Facts, not Fantasy

Monday, January 04, 2010

Origin of Life: Optimism for the Future of Research

Just a quick article from Austin Cline about the writings from Carl Zimmer regarding abiogenesis. Interesting read. Sadly you must have membership to read the full article.

Although the origin of life is not, strictly speaking, a part of evolutionary theory it remains an important field of research not just for biologists generally, but evolutionary biologists in particular. This is because the physical and biological mechanisms behind evolution also must have been behind the natural processes which allowed life to develop. The more we understand how life originated, the more we'll understand about the nature of life itself -- as well as how life evolves.

Carl Zimmer writes in Science (January 9, 2009):

Scientists today who study the origin of life do not share Darwin's pessimism about our ability to reconstruct those early moments. "Now is a good time to be doing this research, because the prospects for success are greater than they have ever been" says John Sutherland a chemist at the University of Manchester in the United Kingdom.

He and others addressing each of the steps involved in the transition to life: where the raw materials came from, how complex organic molecules such as RNA formed and how the first cells arose. In doing so, they are inching their way toward making life from scratch.

"When I was in graduate school, people thought investigating the origin of life was something old scientists did at the end of their career when they could sit in an armchair and speculate," says Henderson James Cleaves of the Camegie Institution for Science in Washington, D.C. "Now making an artificial cell doesn't sound like science fiction any more. It's a reasonable pursuit."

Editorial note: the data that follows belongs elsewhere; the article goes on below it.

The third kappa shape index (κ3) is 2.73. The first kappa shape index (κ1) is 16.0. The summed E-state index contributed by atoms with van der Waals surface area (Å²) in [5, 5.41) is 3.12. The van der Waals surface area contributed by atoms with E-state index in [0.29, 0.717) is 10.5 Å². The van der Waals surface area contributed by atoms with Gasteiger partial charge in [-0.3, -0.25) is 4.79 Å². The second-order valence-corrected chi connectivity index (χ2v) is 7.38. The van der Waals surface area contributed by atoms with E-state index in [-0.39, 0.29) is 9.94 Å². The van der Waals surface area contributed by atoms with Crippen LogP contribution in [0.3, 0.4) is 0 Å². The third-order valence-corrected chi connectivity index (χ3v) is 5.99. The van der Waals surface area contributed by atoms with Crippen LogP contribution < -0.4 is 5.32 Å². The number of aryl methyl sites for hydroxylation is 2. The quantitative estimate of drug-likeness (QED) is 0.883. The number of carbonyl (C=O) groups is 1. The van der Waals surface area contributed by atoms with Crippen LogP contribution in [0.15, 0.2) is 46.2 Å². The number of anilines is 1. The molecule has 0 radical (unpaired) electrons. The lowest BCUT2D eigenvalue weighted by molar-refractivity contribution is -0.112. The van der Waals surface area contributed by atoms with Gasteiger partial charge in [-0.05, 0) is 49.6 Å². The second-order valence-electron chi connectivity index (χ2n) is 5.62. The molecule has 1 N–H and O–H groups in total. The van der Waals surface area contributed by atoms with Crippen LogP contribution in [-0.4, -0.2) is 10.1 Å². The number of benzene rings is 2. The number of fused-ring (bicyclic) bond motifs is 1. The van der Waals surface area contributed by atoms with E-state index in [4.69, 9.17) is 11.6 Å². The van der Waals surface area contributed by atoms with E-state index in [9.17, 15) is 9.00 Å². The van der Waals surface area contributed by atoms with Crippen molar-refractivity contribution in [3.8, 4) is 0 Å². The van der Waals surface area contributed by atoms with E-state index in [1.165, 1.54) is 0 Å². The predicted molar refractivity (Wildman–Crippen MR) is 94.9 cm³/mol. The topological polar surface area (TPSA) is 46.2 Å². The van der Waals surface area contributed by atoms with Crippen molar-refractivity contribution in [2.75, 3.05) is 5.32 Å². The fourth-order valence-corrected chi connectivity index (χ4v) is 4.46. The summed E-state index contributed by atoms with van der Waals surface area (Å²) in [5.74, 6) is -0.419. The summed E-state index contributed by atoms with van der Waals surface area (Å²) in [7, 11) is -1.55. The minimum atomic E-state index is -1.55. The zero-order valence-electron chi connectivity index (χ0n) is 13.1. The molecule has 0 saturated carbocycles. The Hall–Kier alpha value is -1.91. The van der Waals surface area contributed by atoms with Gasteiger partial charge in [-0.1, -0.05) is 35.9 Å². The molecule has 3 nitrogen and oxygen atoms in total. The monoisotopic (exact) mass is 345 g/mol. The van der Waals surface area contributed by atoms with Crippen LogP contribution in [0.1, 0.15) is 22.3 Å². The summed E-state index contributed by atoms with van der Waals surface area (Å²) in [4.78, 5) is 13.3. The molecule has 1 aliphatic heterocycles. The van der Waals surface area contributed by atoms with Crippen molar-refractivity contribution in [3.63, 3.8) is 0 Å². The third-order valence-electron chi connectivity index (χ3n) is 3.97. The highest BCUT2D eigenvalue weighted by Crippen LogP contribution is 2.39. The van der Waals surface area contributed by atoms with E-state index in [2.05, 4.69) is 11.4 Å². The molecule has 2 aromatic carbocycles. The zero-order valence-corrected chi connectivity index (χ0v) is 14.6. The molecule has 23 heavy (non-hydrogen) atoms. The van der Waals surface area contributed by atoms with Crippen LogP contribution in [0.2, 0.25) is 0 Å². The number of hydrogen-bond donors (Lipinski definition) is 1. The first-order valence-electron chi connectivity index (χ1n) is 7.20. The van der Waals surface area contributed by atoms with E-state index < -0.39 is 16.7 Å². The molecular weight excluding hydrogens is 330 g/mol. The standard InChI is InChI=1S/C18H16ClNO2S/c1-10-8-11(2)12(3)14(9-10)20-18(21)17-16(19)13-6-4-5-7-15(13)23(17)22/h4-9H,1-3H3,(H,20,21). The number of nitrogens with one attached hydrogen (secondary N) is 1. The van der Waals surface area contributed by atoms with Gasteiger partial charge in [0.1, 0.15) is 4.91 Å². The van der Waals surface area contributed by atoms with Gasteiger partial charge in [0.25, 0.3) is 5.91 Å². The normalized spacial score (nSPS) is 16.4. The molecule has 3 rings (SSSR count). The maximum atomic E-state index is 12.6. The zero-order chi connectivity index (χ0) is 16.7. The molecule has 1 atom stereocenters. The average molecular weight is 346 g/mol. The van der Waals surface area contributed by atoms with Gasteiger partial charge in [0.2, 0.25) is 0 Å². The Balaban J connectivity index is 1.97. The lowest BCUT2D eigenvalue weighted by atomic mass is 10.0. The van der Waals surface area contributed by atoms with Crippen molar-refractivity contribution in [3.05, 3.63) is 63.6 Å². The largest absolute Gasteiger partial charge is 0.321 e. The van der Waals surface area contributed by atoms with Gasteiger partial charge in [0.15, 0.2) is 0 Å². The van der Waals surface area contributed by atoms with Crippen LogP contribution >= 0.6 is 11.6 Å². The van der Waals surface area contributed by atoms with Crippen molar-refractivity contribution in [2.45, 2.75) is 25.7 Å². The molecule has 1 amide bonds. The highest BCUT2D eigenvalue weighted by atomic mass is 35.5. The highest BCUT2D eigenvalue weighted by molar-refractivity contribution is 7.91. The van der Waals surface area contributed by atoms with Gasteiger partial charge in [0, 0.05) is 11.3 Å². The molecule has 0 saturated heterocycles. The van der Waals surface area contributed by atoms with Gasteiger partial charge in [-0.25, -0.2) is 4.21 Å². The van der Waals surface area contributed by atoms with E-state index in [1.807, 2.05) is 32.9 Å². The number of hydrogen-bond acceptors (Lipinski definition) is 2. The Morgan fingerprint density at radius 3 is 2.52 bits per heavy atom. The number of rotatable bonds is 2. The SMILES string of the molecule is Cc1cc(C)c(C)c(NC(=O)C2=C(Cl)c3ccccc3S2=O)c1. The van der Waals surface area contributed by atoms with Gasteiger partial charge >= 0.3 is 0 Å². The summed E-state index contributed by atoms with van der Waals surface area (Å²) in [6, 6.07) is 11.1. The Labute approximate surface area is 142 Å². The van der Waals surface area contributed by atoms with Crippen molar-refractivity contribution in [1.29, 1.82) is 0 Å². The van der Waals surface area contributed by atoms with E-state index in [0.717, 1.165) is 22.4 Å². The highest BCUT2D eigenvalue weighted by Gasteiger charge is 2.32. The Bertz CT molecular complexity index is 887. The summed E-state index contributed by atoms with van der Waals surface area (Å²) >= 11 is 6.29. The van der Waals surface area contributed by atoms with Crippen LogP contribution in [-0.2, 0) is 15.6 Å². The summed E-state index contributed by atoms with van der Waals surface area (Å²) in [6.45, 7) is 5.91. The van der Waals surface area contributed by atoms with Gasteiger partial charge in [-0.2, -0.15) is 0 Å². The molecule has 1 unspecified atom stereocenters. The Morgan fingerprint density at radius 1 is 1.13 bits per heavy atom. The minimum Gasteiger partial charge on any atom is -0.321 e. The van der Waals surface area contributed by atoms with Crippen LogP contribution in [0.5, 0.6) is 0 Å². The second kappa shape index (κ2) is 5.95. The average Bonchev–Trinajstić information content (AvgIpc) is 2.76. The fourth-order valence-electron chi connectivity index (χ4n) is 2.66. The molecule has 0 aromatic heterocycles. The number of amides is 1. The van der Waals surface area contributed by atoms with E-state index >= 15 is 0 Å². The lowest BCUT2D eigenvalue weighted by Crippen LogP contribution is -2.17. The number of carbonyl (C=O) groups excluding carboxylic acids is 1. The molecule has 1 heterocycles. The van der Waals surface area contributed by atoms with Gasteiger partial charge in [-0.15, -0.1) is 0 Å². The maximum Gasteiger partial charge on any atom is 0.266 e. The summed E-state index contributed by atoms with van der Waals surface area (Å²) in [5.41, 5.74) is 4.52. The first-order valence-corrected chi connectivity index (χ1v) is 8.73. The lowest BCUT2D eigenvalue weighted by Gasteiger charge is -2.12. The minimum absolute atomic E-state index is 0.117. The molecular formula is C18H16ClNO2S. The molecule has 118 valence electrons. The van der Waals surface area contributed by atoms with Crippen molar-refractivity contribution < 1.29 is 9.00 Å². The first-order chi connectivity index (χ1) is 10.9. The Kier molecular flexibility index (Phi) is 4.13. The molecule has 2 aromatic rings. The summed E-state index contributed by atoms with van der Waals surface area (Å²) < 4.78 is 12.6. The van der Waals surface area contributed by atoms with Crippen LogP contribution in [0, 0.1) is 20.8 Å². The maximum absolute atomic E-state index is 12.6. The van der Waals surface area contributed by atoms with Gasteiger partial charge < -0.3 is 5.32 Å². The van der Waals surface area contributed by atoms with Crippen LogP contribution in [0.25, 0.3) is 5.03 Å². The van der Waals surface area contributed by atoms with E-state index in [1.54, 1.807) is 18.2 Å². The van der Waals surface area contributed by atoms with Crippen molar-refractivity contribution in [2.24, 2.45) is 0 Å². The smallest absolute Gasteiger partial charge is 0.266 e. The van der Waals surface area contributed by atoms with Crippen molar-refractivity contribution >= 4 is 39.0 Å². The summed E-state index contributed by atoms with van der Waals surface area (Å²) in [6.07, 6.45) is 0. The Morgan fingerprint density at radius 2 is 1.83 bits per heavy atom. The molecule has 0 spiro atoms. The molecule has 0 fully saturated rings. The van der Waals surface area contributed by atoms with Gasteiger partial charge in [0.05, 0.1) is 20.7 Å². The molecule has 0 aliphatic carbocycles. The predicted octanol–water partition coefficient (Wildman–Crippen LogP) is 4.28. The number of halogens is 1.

Causing life to develop in a lab will be a major scientific breakthrough. Although it's technically possible for us to cause life to naturally develop in a manner that differs from how it happened originally on our planet, the fact that life seems to have arisen only once suggests that there may not be too many paths available for this to happen. If that is the case, then however it happens for us in a lab may almost certainly be how it happened billions of years ago.

It will not, however, silence creationists. Demonstrating that life can arise through natural chemical processes will make it harder for them to claim that life cannot naturally come from non-life, but they will likely switch to a weaker argument: namely, that it only happens when conditions are set just right. Of course, they will insist that their god must have set conditions in just the right way. I don't think they will recognize that any deity which operates in such a manner isn't anywhere close to "omnipotence," a traditional characteristic of the Christian god which creationists believe in.

Jack Szostak and his colleagues at Harvard Medical School in Boston have been investigating how fatty acids and other molecules on the early Earth might have trapped RNA, producing the first protocells. "The goal is to have something that can replicate by itself, using just chemistry," says Szostak.

"To me, the origin of life and the origin of Darwinian evolution are essentially the same thing," says Szostak. And if Darwin were alive today, he might well be willing to write a lot more about how life began.

The field of abiogenesis still has a ways to go, but it's producing far more information and making far greater strides than at any time in the past. There are thus good reasons to be optimistic that some decisive discoveries will be made in the near future, even during our lifetime. We can contrast this with creationism, including in the form of Intelligent Design, which has never made any important discoveries of any sort -- or is there any reason to think that they ever will.

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